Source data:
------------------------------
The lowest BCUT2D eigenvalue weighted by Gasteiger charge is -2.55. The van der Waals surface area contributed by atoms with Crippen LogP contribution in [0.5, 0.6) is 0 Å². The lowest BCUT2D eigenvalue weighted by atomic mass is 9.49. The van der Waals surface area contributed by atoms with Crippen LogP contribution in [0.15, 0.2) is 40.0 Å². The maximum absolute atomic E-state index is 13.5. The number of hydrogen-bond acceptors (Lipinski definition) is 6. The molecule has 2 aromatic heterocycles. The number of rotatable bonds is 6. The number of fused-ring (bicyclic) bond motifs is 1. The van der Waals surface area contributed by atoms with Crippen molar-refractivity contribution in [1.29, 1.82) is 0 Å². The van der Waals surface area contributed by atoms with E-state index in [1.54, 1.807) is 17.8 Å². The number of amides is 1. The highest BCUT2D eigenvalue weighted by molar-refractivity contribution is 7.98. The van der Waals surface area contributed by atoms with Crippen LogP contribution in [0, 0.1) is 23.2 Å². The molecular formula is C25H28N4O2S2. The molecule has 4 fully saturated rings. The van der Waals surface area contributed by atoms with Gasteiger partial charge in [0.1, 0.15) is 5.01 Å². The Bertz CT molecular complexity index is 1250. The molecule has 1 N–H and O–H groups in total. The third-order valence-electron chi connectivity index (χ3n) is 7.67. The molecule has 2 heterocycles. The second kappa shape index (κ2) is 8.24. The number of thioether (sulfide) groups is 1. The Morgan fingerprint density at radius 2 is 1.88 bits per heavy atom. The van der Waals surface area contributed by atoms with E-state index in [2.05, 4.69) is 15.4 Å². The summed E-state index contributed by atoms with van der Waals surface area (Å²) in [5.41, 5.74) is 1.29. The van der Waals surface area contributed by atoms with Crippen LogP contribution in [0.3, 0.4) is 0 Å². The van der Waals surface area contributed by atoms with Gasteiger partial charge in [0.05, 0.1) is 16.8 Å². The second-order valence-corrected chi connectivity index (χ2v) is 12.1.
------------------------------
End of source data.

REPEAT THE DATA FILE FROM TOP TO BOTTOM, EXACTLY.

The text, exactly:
The lowest BCUT2D eigenvalue weighted by Gasteiger charge is -2.55. The van der Waals surface area contributed by atoms with Crippen LogP contribution in [0.5, 0.6) is 0 Å². The lowest BCUT2D eigenvalue weighted by atomic mass is 9.49. The van der Waals surface area contributed by atoms with Crippen LogP contribution in [0.15, 0.2) is 40.0 Å². The maximum absolute atomic E-state index is 13.5. The number of hydrogen-bond acceptors (Lipinski definition) is 6. The molecule has 2 aromatic heterocycles. The number of rotatable bonds is 6. The number of fused-ring (bicyclic) bond motifs is 1. The van der Waals surface area contributed by atoms with Crippen molar-refractivity contribution in [1.29, 1.82) is 0 Å². The van der Waals surface area contributed by atoms with E-state index in [1.54, 1.807) is 17.8 Å². The number of amides is 1. The highest BCUT2D eigenvalue weighted by molar-refractivity contribution is 7.98. The van der Waals surface area contributed by atoms with Crippen LogP contribution in [0, 0.1) is 23.2 Å². The molecular formula is C25H28N4O2S2. The molecule has 4 fully saturated rings. The van der Waals surface area contributed by atoms with Gasteiger partial charge in [0.1, 0.15) is 5.01 Å². The Bertz CT molecular complexity index is 1250. The molecule has 1 N–H and O–H groups in total. The third-order valence-electron chi connectivity index (χ3n) is 7.67. The molecule has 2 heterocycles. The second kappa shape index (κ2) is 8.24. The number of thioether (sulfide) groups is 1. The Morgan fingerprint density at radius 2 is 1.88 bits per heavy atom. The van der Waals surface area contributed by atoms with E-state index in [2.05, 4.69) is 15.4 Å². The summed E-state index contributed by atoms with van der Waals surface area (Å²) in [5.41, 5.74) is 1.29. The van der Waals surface area contributed by atoms with Crippen LogP contribution in [0.3, 0.4) is 0 Å². The van der Waals surface area contributed by atoms with Gasteiger partial charge in [0.05, 0.1) is 16.8 Å². The second-order valence-corrected chi connectivity index (χ2v) is 12.1.